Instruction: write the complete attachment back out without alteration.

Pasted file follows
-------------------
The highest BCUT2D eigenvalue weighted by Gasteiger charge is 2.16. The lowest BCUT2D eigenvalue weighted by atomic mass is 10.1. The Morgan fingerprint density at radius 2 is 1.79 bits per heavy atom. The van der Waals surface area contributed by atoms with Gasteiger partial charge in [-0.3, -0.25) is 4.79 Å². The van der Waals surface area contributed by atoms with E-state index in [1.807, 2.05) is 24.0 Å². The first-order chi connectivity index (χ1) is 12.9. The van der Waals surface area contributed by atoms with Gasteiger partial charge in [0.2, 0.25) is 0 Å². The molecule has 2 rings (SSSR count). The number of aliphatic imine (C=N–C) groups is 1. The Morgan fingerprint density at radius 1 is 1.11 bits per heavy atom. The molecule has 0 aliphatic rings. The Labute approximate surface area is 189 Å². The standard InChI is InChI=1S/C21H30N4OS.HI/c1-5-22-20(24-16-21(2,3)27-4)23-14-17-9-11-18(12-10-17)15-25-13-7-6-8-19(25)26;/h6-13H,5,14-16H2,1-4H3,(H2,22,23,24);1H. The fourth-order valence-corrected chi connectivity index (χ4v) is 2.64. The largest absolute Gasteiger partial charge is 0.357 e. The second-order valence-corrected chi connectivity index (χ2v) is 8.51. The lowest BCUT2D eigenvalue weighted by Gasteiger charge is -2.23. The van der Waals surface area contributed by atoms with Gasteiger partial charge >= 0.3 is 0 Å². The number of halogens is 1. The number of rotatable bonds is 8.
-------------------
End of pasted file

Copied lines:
The highest BCUT2D eigenvalue weighted by Gasteiger charge is 2.16. The lowest BCUT2D eigenvalue weighted by atomic mass is 10.1. The Morgan fingerprint density at radius 2 is 1.79 bits per heavy atom. The van der Waals surface area contributed by atoms with Gasteiger partial charge in [-0.3, -0.25) is 4.79 Å². The van der Waals surface area contributed by atoms with E-state index in [1.807, 2.05) is 24.0 Å². The first-order chi connectivity index (χ1) is 12.9. The van der Waals surface area contributed by atoms with Gasteiger partial charge in [0.2, 0.25) is 0 Å². The molecule has 2 rings (SSSR count). The number of aliphatic imine (C=N–C) groups is 1. The Morgan fingerprint density at radius 1 is 1.11 bits per heavy atom. The molecule has 0 aliphatic rings. The Labute approximate surface area is 189 Å². The standard InChI is InChI=1S/C21H30N4OS.HI/c1-5-22-20(24-16-21(2,3)27-4)23-14-17-9-11-18(12-10-17)15-25-13-7-6-8-19(25)26;/h6-13H,5,14-16H2,1-4H3,(H2,22,23,24);1H. The fourth-order valence-corrected chi connectivity index (χ4v) is 2.64. The largest absolute Gasteiger partial charge is 0.357 e. The second-order valence-corrected chi connectivity index (χ2v) is 8.51. The lowest BCUT2D eigenvalue weighted by Gasteiger charge is -2.23. The van der Waals surface area contributed by atoms with Gasteiger partial charge >= 0.3 is 0 Å². The number of halogens is 1. The number of rotatable bonds is 8.